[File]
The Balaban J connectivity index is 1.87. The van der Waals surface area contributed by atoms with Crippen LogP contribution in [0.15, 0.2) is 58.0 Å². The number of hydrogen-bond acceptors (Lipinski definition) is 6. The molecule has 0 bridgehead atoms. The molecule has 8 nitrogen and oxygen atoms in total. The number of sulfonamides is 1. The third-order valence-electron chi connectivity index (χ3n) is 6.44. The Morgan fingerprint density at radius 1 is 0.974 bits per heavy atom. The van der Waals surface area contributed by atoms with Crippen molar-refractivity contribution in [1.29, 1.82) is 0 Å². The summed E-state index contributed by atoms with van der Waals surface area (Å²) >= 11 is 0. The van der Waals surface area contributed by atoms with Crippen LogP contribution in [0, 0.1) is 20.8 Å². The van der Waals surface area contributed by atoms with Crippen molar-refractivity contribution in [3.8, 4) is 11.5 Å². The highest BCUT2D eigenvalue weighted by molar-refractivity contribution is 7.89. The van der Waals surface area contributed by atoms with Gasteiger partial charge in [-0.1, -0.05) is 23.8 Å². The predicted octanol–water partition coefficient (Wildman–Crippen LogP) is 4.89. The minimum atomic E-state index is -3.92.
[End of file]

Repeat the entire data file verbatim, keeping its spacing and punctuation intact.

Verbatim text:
The Balaban J connectivity index is 1.87. The van der Waals surface area contributed by atoms with Crippen LogP contribution in [0.15, 0.2) is 58.0 Å². The number of hydrogen-bond acceptors (Lipinski definition) is 6. The molecule has 0 bridgehead atoms. The molecule has 8 nitrogen and oxygen atoms in total. The number of sulfonamides is 1. The third-order valence-electron chi connectivity index (χ3n) is 6.44. The Morgan fingerprint density at radius 1 is 0.974 bits per heavy atom. The van der Waals surface area contributed by atoms with Crippen molar-refractivity contribution in [1.29, 1.82) is 0 Å². The summed E-state index contributed by atoms with van der Waals surface area (Å²) >= 11 is 0. The van der Waals surface area contributed by atoms with Crippen LogP contribution in [0, 0.1) is 20.8 Å². The van der Waals surface area contributed by atoms with Crippen molar-refractivity contribution in [3.8, 4) is 11.5 Å². The highest BCUT2D eigenvalue weighted by molar-refractivity contribution is 7.89. The van der Waals surface area contributed by atoms with Gasteiger partial charge in [-0.1, -0.05) is 23.8 Å². The predicted octanol–water partition coefficient (Wildman–Crippen LogP) is 4.89. The minimum atomic E-state index is -3.92.